(The Center Square) – A House special committee recommends lessening and eliminating the earnings tax in Missouri’s largest cities and also supporting a lawsuit against St. Louis.
In 2021, a lawsuit was filed alleging the city of St. Louis didn’t have the authority to collect a 1% earnings tax from nonresidents who were employed by companies located in the city but working remotely outside the city limits during the pandemic. Kansas City refunded earnings taxes collected from taxpayers working remotely during the pandemic. The lawsuit was the first item mentioned in a media release Wednesday reporting on the committee’s recommendations.
“Support the legal action in Mark Boles, et al., vs. City of St. Louis, advocating for reimbursements to plaintiffs due to improper application of the 1% tax on remote work,” the release stated.
The committee also suggested phasing out the earnings tax but linking it to predetermined revenue increases. It recommends ended a 10% reduction in the earnings tax until it’s eliminated.
“Any legislative proposals to scale back or eliminate the local earnings tax without proposals to replace this revenue are proposals to gut fire and police services, street maintenance and upgrades, parks, the courts, the Circuit Attorney’s office, and much more,” Nick Dunne, the public information officer for St. Louis Mayor Tishaura Jones, wrote in an email to The Center Square. “There is no evidence indicating St. Louis’ 1% earnings tax presents a barrier to economic or population growth.”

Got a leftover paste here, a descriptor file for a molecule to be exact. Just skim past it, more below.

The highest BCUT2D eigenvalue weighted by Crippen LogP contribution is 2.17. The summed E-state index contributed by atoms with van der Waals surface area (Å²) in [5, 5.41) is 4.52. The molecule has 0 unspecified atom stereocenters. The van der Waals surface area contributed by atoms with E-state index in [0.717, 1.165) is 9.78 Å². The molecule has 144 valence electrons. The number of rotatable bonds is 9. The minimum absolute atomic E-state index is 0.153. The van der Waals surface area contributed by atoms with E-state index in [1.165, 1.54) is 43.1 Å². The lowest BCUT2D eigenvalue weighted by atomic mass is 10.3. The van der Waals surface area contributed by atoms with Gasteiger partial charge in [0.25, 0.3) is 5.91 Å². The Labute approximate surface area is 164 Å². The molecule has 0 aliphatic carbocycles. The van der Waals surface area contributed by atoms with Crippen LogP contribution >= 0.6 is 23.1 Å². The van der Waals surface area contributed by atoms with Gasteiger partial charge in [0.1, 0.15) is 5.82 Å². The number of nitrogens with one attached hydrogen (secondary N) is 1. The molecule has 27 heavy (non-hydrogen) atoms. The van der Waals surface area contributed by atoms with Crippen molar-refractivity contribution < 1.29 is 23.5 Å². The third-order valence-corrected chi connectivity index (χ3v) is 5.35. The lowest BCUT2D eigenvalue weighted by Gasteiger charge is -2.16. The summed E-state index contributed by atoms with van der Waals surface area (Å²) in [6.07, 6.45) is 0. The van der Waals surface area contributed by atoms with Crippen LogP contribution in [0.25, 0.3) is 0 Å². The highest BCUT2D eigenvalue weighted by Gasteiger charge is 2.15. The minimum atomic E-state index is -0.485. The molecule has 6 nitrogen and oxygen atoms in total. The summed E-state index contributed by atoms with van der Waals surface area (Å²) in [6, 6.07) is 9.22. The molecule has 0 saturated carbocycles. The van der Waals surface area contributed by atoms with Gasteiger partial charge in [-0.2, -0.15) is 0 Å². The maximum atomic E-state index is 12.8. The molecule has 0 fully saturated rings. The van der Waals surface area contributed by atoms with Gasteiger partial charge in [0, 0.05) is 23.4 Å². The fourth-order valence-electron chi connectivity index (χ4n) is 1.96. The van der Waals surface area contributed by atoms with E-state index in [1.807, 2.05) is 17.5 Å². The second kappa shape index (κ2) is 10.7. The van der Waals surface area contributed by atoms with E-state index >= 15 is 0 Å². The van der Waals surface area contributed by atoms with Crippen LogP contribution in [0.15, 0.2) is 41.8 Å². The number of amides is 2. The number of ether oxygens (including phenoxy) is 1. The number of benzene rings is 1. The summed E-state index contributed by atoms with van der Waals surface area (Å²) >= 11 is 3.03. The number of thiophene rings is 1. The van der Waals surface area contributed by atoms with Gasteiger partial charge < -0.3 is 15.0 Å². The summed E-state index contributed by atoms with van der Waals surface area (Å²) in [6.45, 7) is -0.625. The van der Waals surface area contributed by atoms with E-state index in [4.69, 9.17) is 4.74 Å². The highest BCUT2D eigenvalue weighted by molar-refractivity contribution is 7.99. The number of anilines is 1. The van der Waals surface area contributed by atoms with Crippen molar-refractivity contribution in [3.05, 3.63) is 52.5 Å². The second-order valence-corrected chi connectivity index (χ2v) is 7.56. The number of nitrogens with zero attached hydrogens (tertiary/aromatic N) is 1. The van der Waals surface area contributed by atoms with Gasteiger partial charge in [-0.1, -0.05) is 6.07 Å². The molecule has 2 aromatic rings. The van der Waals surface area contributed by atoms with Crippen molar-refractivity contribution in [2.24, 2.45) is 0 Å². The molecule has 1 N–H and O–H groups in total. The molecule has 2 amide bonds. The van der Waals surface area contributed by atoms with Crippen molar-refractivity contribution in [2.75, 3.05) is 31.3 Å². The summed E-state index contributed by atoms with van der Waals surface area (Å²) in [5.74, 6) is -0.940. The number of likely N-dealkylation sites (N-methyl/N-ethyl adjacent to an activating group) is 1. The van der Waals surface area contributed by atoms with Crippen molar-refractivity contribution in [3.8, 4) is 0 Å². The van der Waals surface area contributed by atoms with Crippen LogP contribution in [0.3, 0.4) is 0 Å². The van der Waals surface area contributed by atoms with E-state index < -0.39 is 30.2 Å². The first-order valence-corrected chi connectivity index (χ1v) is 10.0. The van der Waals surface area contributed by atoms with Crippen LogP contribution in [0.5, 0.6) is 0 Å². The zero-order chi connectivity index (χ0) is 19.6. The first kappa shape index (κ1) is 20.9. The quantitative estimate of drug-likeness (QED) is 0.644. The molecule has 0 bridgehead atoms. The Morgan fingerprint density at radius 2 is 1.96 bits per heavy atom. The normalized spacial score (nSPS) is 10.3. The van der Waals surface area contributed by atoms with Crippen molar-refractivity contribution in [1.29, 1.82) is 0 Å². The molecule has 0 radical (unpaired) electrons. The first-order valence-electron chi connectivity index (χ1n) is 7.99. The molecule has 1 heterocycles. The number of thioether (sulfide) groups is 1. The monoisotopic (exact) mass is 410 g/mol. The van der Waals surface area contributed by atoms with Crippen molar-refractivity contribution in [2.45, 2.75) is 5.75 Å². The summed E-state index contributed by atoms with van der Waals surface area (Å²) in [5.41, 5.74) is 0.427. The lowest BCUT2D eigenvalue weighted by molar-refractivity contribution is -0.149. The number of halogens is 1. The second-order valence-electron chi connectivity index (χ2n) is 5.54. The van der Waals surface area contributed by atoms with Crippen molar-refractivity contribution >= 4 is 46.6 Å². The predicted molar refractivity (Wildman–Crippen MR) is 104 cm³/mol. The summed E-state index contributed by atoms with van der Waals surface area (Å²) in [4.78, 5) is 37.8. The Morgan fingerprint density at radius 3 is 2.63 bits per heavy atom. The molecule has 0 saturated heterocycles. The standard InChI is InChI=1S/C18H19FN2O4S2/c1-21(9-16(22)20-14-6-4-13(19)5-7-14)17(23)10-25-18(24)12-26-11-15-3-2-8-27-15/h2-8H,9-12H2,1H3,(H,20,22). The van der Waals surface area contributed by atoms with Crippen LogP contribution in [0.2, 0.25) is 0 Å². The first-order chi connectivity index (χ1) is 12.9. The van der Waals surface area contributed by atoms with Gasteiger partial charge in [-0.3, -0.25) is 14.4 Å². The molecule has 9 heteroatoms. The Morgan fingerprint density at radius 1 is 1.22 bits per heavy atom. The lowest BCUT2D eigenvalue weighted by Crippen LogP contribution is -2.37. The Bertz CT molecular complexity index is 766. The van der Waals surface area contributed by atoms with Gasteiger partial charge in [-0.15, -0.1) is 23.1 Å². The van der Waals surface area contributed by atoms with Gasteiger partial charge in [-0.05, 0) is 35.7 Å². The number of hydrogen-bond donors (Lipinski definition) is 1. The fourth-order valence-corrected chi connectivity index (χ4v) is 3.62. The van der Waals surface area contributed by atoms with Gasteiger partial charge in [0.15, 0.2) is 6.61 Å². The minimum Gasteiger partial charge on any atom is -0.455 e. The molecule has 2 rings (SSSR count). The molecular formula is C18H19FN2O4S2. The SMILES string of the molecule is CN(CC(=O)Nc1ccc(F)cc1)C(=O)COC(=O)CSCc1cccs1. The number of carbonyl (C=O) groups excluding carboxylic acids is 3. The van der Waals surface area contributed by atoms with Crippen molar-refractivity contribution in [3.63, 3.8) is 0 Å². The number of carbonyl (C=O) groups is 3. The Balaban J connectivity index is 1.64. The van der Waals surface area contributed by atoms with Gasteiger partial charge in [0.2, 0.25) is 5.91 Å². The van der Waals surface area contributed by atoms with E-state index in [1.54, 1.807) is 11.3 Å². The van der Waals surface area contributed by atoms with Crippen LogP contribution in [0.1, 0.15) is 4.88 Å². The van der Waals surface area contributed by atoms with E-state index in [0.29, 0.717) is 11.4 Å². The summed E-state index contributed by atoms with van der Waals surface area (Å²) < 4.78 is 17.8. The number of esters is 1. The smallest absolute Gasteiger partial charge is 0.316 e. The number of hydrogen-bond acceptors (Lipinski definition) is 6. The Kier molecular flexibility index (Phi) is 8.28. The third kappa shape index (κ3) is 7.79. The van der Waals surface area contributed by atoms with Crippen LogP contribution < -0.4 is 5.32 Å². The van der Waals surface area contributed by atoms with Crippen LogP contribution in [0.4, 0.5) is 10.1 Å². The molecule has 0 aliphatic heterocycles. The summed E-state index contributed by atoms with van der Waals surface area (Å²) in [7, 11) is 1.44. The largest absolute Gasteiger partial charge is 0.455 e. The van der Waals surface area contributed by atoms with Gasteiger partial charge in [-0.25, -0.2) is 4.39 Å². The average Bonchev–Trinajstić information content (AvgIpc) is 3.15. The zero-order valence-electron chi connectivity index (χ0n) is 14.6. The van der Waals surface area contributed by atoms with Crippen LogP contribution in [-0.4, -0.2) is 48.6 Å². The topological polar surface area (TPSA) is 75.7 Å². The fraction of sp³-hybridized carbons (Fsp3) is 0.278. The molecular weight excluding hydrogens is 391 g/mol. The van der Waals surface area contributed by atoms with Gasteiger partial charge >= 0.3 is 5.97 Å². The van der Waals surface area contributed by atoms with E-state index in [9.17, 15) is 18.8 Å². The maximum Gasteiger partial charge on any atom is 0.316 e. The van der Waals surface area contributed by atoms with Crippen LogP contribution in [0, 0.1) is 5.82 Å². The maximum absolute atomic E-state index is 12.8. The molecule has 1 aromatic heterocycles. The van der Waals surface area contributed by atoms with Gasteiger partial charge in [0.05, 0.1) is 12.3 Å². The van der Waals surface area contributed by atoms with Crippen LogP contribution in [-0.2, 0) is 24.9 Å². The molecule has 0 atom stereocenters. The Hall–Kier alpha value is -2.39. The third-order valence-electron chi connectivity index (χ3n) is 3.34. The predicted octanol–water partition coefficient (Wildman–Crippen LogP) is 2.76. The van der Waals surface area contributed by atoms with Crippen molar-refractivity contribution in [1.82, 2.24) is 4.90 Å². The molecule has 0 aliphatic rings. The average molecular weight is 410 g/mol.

The committee, formed last summer, was charged with reviewing the earnings tax in municipalities. In September, Speaker Dean Plocher, R-St. Louis, requested the committee also examine personal property tax policies.
The committee recommends indexing the earnings tax to exempt low-income workers, defined as those making less than $21,870, or 150% of federal poverty guidelines.
The committee also recommends earnings tax exemptions for new residents and creating “Earnings Tax Opportunity Zones” to incentivize population and business growth in Kansas City and St. Louis.
“These proposals aim to promote fairness, relieve burdens on low-income workers, and encourage economic growth,” Rep. Jim Murphy, R-St. Louis, and the committee chairman, said in a statement. “I believe these recommendations mark a significant step towards creating equitable and sustainable taxation policies.”
The committee recommends action to close loopholes allowing school districts, counties and local governments from evading regulations in the state constitution and laws. In an interview with The Center Square last year, Murphy mentioned the Mehlville School District’s voter-approved 31-cent increase to the property tax rate. The state’s Hancock amendment limits tax increases to the lower of the inflation rate or 5%. However, the rise in home values led to millions in additional tax revenue for the school district.
The committee recommends extending the time for county assessors to file documentation on property valuations and for taxpayers to appeal assessments. They also suggest more direct communication between county assessors and taxpayer-homeowners to increase accuracy of assessments.
“We look forward to further discussions and collaborations with our colleagues this session to enhance our understanding of these issues and refine our proposals for the benefit of all of our communities,” Murphy said.